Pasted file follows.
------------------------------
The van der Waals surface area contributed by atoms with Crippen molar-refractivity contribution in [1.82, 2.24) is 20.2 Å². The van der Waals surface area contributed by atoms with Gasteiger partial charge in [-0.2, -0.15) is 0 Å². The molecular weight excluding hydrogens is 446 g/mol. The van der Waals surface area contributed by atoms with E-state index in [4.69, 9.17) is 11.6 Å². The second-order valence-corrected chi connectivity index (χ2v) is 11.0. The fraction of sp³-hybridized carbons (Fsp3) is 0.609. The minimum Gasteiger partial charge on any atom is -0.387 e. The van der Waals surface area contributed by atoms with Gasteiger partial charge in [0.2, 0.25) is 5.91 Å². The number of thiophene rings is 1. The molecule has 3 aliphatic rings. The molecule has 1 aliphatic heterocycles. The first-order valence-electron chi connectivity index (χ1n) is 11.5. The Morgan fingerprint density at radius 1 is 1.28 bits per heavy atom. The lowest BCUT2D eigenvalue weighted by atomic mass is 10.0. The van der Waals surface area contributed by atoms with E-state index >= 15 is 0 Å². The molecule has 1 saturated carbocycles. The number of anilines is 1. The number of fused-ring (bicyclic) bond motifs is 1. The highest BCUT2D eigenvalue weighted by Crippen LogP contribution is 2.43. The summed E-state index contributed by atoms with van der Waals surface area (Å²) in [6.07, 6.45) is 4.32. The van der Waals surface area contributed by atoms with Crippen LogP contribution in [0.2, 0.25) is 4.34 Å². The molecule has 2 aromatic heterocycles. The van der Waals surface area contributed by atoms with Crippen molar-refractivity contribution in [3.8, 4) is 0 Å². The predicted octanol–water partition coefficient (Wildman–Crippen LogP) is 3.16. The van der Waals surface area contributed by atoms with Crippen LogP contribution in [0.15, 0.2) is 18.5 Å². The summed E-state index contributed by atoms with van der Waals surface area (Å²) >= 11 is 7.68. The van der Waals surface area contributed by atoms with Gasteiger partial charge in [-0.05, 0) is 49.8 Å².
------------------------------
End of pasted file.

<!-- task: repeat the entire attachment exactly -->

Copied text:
The van der Waals surface area contributed by atoms with Crippen molar-refractivity contribution in [1.82, 2.24) is 20.2 Å². The van der Waals surface area contributed by atoms with Gasteiger partial charge in [-0.2, -0.15) is 0 Å². The molecular weight excluding hydrogens is 446 g/mol. The van der Waals surface area contributed by atoms with E-state index in [4.69, 9.17) is 11.6 Å². The second-order valence-corrected chi connectivity index (χ2v) is 11.0. The fraction of sp³-hybridized carbons (Fsp3) is 0.609. The minimum Gasteiger partial charge on any atom is -0.387 e. The van der Waals surface area contributed by atoms with Gasteiger partial charge in [0.2, 0.25) is 5.91 Å². The number of thiophene rings is 1. The molecule has 3 aliphatic rings. The molecule has 1 aliphatic heterocycles. The first-order valence-electron chi connectivity index (χ1n) is 11.5. The Morgan fingerprint density at radius 1 is 1.28 bits per heavy atom. The lowest BCUT2D eigenvalue weighted by atomic mass is 10.0. The van der Waals surface area contributed by atoms with E-state index >= 15 is 0 Å². The molecule has 1 saturated carbocycles. The number of anilines is 1. The number of fused-ring (bicyclic) bond motifs is 1. The highest BCUT2D eigenvalue weighted by Crippen LogP contribution is 2.43. The summed E-state index contributed by atoms with van der Waals surface area (Å²) in [6.07, 6.45) is 4.32. The van der Waals surface area contributed by atoms with Crippen LogP contribution in [0.2, 0.25) is 4.34 Å². The molecule has 2 aromatic heterocycles. The van der Waals surface area contributed by atoms with Crippen molar-refractivity contribution in [3.8, 4) is 0 Å². The predicted octanol–water partition coefficient (Wildman–Crippen LogP) is 3.16. The van der Waals surface area contributed by atoms with Crippen LogP contribution in [0.15, 0.2) is 18.5 Å². The summed E-state index contributed by atoms with van der Waals surface area (Å²) >= 11 is 7.68. The van der Waals surface area contributed by atoms with Gasteiger partial charge in [-0.05, 0) is 49.8 Å².